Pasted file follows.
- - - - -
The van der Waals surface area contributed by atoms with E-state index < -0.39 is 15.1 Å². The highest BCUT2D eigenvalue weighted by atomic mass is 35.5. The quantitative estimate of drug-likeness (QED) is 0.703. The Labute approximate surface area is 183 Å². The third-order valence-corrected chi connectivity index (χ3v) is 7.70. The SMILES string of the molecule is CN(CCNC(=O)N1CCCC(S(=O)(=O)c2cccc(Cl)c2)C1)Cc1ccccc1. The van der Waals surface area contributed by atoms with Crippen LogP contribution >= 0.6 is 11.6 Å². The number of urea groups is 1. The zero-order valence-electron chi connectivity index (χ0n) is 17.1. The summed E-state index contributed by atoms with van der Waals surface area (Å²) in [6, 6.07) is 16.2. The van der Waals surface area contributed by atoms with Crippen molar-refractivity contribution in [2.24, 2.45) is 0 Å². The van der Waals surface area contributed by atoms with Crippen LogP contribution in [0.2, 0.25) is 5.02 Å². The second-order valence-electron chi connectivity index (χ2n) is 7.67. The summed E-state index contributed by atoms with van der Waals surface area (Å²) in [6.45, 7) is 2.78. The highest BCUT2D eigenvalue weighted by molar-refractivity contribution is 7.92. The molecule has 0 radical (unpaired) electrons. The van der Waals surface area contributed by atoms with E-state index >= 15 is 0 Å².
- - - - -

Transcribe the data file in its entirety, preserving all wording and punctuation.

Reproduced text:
The van der Waals surface area contributed by atoms with E-state index < -0.39 is 15.1 Å². The highest BCUT2D eigenvalue weighted by atomic mass is 35.5. The quantitative estimate of drug-likeness (QED) is 0.703. The Labute approximate surface area is 183 Å². The third-order valence-corrected chi connectivity index (χ3v) is 7.70. The SMILES string of the molecule is CN(CCNC(=O)N1CCCC(S(=O)(=O)c2cccc(Cl)c2)C1)Cc1ccccc1. The van der Waals surface area contributed by atoms with Crippen LogP contribution >= 0.6 is 11.6 Å². The number of urea groups is 1. The zero-order valence-electron chi connectivity index (χ0n) is 17.1. The summed E-state index contributed by atoms with van der Waals surface area (Å²) in [6, 6.07) is 16.2. The van der Waals surface area contributed by atoms with Crippen molar-refractivity contribution in [2.24, 2.45) is 0 Å². The van der Waals surface area contributed by atoms with Crippen LogP contribution in [0.2, 0.25) is 5.02 Å². The second-order valence-electron chi connectivity index (χ2n) is 7.67. The summed E-state index contributed by atoms with van der Waals surface area (Å²) in [6.45, 7) is 2.78. The highest BCUT2D eigenvalue weighted by molar-refractivity contribution is 7.92. The molecule has 0 radical (unpaired) electrons. The van der Waals surface area contributed by atoms with E-state index >= 15 is 0 Å².